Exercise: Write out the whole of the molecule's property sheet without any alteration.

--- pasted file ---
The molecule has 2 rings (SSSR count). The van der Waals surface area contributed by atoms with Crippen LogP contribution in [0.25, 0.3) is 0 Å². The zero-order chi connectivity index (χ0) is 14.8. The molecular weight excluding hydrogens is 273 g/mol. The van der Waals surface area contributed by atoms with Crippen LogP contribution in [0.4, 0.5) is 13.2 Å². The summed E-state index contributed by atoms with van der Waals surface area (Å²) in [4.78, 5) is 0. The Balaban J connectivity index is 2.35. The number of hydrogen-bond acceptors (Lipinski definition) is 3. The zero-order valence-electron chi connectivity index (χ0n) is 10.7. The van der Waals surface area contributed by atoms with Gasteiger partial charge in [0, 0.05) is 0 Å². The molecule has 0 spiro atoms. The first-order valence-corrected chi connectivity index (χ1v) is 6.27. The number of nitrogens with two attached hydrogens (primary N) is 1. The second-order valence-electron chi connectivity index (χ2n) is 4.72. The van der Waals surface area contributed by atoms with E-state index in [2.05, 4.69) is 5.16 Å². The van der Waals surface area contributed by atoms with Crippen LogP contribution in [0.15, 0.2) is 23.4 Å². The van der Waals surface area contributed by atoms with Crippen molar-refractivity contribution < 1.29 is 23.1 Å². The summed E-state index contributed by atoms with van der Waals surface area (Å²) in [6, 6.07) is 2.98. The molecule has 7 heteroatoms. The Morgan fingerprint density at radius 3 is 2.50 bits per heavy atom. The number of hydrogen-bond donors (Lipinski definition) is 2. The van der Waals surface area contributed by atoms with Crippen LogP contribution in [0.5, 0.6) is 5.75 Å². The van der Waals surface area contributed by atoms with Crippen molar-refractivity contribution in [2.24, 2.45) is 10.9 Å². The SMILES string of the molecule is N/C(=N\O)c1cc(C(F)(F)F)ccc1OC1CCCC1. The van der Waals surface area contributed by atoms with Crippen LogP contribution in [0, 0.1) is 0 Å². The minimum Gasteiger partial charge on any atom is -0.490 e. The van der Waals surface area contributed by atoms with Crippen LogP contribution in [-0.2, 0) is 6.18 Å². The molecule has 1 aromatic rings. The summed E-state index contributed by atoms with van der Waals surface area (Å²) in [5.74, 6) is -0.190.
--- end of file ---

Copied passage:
The molecule has 2 rings (SSSR count). The van der Waals surface area contributed by atoms with Crippen LogP contribution in [0.25, 0.3) is 0 Å². The zero-order chi connectivity index (χ0) is 14.8. The molecular weight excluding hydrogens is 273 g/mol. The van der Waals surface area contributed by atoms with Crippen LogP contribution in [0.4, 0.5) is 13.2 Å². The summed E-state index contributed by atoms with van der Waals surface area (Å²) in [4.78, 5) is 0. The Balaban J connectivity index is 2.35. The number of hydrogen-bond acceptors (Lipinski definition) is 3. The zero-order valence-electron chi connectivity index (χ0n) is 10.7. The van der Waals surface area contributed by atoms with Gasteiger partial charge in [0, 0.05) is 0 Å². The molecule has 0 spiro atoms. The first-order valence-corrected chi connectivity index (χ1v) is 6.27. The number of nitrogens with two attached hydrogens (primary N) is 1. The second-order valence-electron chi connectivity index (χ2n) is 4.72. The van der Waals surface area contributed by atoms with E-state index in [2.05, 4.69) is 5.16 Å². The van der Waals surface area contributed by atoms with Crippen LogP contribution in [0.15, 0.2) is 23.4 Å². The van der Waals surface area contributed by atoms with Crippen molar-refractivity contribution < 1.29 is 23.1 Å². The summed E-state index contributed by atoms with van der Waals surface area (Å²) in [6, 6.07) is 2.98. The molecule has 7 heteroatoms. The Morgan fingerprint density at radius 3 is 2.50 bits per heavy atom. The number of hydrogen-bond donors (Lipinski definition) is 2. The van der Waals surface area contributed by atoms with Crippen LogP contribution in [0.5, 0.6) is 5.75 Å². The van der Waals surface area contributed by atoms with Crippen molar-refractivity contribution in [2.24, 2.45) is 10.9 Å². The SMILES string of the molecule is N/C(=N\O)c1cc(C(F)(F)F)ccc1OC1CCCC1. The van der Waals surface area contributed by atoms with Crippen LogP contribution in [0, 0.1) is 0 Å². The minimum Gasteiger partial charge on any atom is -0.490 e. The van der Waals surface area contributed by atoms with Crippen LogP contribution in [-0.2, 0) is 6.18 Å². The molecule has 1 aromatic rings. The summed E-state index contributed by atoms with van der Waals surface area (Å²) in [5.74, 6) is -0.190.